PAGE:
Dan Savage’s definition of Santorum’s last name  as “the frothy mixture of lube and fecal matter that is sometimes the by-product of anal sex” [17] has offered an understanding of both (a) the possibilities to be explored within the limits and remits of legality that challenge hierarchies and (b) the users’ ability to institute alternative irrepressible archives; e.g., ‘Santorum Droppings.’ [18]

It is too early to fathom whether Google bombs, darkening clouds, and political neologisms offer alternatives to the current cloud system by creating other archives. In fact, if we were to look back at the history of the Internet and social media, their revolutionary impetus seems lost in favor of corporate or governmental controls. [19] The cloud, contrary to the Internet, never presented itself as having a revolutionary impetus, and instead has focused on a relationship constructed on concepts of alterity, remoteness, invisibility, immateriality, and immortality. The cloud of information systems has behaved like a tick sucking someone else's livelihood to stay alive. Feeding and gorging on information; existing as an interesting paradox in relation to its constructed immortality and ambiguity. Perhaps the cloud will free contemporary cultural frameworks by providing viral and infectious opportunities to fight the eternal preservation of the illusion that ‘this pure generation of hierarchical know-it-alls’ has to be necessarily followed by a generatio prava atque perversa [20] (a perverse and crooked generation) or that the next generation of ‘hierarchical know-it-alls’ was necessarily preceded by perverse and crooked ancestors.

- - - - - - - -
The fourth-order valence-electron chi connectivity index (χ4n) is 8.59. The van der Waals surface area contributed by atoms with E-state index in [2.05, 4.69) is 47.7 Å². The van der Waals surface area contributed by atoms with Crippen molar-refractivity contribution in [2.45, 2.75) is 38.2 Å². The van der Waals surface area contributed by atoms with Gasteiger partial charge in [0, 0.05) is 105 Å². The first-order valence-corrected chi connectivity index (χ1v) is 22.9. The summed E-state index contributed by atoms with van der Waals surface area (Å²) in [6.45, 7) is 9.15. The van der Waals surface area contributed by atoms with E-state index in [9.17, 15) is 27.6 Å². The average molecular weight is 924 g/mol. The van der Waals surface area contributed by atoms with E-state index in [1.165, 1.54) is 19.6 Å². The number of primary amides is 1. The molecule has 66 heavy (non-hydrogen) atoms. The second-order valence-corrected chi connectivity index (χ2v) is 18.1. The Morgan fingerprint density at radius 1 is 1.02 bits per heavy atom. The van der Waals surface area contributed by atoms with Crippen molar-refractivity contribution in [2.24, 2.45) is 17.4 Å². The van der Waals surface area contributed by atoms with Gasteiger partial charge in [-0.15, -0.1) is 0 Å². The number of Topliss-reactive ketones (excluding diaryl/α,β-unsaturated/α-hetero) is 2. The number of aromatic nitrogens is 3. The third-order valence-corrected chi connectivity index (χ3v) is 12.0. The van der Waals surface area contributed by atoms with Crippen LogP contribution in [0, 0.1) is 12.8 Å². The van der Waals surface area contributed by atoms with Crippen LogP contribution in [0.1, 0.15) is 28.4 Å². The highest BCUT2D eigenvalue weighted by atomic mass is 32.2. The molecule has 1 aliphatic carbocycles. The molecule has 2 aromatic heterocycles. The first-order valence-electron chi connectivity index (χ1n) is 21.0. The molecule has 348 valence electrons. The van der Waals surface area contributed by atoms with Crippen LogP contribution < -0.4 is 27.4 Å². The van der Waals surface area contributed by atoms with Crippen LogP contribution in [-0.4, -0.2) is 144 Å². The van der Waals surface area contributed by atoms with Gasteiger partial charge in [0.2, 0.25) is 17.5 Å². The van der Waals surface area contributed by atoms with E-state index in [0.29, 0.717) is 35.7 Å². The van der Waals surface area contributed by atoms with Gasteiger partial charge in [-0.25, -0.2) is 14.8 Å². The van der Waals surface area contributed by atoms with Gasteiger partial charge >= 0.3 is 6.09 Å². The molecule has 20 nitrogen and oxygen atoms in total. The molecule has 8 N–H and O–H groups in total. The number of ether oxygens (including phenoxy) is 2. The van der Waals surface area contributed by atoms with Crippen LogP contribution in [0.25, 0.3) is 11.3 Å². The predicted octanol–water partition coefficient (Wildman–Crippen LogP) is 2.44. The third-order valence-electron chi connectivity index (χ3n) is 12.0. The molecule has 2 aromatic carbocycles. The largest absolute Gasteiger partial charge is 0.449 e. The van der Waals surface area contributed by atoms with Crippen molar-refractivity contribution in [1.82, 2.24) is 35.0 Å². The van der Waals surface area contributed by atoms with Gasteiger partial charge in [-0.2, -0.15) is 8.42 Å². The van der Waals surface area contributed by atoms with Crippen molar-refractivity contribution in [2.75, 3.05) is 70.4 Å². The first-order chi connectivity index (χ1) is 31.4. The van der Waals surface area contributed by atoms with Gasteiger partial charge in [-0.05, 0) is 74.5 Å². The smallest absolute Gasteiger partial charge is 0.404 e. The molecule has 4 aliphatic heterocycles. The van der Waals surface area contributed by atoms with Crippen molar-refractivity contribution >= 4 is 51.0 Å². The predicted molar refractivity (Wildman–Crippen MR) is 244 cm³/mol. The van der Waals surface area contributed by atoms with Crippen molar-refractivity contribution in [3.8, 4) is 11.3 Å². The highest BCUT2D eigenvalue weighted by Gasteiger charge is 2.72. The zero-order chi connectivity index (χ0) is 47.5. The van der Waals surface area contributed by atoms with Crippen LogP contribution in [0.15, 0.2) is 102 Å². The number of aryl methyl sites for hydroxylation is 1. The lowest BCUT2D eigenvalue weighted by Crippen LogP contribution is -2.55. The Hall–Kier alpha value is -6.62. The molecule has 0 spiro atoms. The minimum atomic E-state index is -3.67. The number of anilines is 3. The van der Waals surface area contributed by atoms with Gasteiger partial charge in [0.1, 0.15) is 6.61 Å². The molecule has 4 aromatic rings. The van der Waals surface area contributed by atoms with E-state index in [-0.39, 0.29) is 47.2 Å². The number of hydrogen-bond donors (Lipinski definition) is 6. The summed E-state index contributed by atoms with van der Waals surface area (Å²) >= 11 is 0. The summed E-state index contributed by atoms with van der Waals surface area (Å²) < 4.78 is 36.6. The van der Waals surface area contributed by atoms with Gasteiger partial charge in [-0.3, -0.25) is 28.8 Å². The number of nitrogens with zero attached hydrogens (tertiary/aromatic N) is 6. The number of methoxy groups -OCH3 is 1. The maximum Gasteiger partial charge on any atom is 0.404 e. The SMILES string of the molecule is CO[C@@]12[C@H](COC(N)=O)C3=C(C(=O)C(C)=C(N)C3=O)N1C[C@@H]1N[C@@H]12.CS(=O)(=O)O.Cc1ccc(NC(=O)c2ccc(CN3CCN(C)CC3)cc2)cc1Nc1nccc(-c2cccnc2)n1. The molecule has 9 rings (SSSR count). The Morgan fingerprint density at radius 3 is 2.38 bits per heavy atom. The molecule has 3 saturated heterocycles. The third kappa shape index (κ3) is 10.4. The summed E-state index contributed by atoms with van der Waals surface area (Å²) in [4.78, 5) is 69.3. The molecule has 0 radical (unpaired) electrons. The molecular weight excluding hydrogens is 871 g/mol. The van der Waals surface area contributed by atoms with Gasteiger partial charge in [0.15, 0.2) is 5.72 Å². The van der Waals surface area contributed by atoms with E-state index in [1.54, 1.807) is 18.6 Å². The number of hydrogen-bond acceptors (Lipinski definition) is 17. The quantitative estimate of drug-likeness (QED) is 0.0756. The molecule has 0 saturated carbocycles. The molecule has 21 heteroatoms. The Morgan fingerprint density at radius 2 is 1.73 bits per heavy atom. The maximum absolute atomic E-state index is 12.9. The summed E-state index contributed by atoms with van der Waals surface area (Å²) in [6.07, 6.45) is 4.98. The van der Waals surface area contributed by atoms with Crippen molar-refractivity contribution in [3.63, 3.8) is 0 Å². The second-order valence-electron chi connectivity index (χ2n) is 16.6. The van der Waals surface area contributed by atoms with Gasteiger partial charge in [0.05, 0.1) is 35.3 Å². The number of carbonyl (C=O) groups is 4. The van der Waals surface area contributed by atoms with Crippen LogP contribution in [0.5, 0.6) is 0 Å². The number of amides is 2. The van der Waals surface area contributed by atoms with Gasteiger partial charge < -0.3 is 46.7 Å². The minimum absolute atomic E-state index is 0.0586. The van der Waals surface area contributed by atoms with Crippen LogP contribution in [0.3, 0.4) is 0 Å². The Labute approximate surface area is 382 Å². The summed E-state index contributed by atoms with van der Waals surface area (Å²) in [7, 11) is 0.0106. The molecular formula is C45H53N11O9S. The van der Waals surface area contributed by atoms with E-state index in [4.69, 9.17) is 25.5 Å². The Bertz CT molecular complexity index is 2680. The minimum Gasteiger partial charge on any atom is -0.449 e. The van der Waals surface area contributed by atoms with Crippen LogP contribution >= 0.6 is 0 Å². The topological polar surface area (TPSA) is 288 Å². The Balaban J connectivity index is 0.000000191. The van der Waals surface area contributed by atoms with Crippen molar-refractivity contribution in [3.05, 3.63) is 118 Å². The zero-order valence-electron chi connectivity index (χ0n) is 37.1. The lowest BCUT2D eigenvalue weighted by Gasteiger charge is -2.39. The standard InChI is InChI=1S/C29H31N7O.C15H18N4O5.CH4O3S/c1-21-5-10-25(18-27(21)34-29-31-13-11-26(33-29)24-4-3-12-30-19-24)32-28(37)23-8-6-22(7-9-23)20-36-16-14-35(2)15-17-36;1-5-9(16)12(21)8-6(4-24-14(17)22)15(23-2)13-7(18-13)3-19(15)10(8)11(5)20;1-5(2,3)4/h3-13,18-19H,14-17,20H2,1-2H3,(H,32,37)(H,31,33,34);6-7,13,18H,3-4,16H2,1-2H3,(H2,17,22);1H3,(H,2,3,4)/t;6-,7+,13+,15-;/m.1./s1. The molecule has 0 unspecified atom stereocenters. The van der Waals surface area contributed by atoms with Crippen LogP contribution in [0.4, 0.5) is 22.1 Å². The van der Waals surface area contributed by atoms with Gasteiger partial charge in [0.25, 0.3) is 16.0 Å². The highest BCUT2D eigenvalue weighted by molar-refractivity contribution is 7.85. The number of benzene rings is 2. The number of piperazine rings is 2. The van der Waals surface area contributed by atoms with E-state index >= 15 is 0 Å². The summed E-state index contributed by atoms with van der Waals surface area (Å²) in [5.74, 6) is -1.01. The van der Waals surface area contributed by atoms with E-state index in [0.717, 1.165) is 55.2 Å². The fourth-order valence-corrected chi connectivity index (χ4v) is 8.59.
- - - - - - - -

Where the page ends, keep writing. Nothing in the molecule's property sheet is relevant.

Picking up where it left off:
The Cloud: Wanting It and Having It Both Ways

Is it possible to want it both ways? And is it possible to have it both ways? In some way, is the cloud telling us that the age of binary opposition, of Hegelian idealism of this versus that awaiting a reconciliation, has definitely ended? Could we say that the cloud moves us beyond the chaotic/organic growth of the rhizome that people continue to oppose, the rigidity of the frameworks of modernity that sometimes take fascistic under- and overtones? And if so, how can we possibly transition from wanting and having it both ways—as ethereal and material—to creating and being it both ways?